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Activists hold vigil for slain Pakistani governor

Salman Taseer's death for opposing blasphemy law not in vain, they say

Activists hold vigil for slain Pakistani governor

Activists light candles at a vigil to remember slain Punjab Gov. Salman Taseer who spoke out against the country's controversial blasphemy laws. (Photo by Kamran Chaudhry)

Amid tight security, Christian and Muslim activists attended a candlelight vigil in Lahore Jan. 4 to remember former Punjab Gov. Salman Taseer who was assassinated in 2011 for criticizing Pakistan's blasphemy law.

"Taseer was a different person [and] we have gathered for his cause and ideas," said Father Abid Habib, of the Justice and Peace Commission of the Association of Major Religious Superiors.

"The extremist mindset still prevails in a society which it has fatally infected," Father Habib said at the vigil.

Taseer was shot dead by his police bodyguard because he criticized the country's blasphemy laws and defended Asia Bibi, a Christian woman, convicted of blasphemy and sentenced to death.

Last year, Pope Francis met Bibi's family and assured them that he prays for her and for all Christians who are suffering.

Father Habib praised Taseer's children who attended the vigil despite threats from two religious groups including the hardline Pakistan Sunni Tehreek. One of the former governor's sons, Shahbaz Taseer, remains missing after being kidnapped by Islamic militants in 2011.

Controversial law

From 1987 to 2014, nearly 1,500 people were charged under the controversial blasphemy law said the Catholic bishop's National Commission for Justice and Peace.

Father Habib said that Taseer had rightly described the law as a black law.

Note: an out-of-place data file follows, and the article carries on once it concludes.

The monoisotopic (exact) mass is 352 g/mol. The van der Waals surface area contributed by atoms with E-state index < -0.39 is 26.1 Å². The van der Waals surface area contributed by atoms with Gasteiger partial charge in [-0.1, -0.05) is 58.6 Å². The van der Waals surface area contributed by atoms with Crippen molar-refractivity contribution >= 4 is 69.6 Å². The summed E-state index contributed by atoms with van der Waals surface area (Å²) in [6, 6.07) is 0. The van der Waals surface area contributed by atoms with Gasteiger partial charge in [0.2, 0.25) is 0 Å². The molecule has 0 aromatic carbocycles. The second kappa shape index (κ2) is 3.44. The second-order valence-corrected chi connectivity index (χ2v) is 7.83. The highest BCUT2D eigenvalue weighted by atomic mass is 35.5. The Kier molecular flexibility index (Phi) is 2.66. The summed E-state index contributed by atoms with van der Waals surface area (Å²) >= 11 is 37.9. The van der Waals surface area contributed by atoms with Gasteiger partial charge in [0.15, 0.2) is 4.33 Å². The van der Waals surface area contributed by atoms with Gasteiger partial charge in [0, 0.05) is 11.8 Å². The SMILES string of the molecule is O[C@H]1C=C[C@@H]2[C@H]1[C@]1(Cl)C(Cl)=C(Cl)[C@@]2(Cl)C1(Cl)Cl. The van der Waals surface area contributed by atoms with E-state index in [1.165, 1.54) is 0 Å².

"This evil law portrays Islam in a negative way and must be completely finished," said Father Habib. "It interprets the constitution in a way that makes religious minorities in this country appear as if they do not exist," he said.

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"Taseer showed sympathy for such people and considered humanity first."

Samson Salamat, director of the Center for Human Rights Education, said that Taseer's death evoked an ongoing debate in society about the blasphemy laws.

"People have started realizing that blasphemy accusations have been misused, mostly in a way to settle personal scores," Salamat said at the vigil.

Leaders of Pakistan People's Party, human rights workers and Christian activists also attended the event.

Last year's vigil was held at the same location and was attacked by a gang of men, who destroyed banners and beat up activists. This year there was a heavy police presence guarding the event.

Vigils, remembering the former governor, were also held in Islamabad and Karachi.

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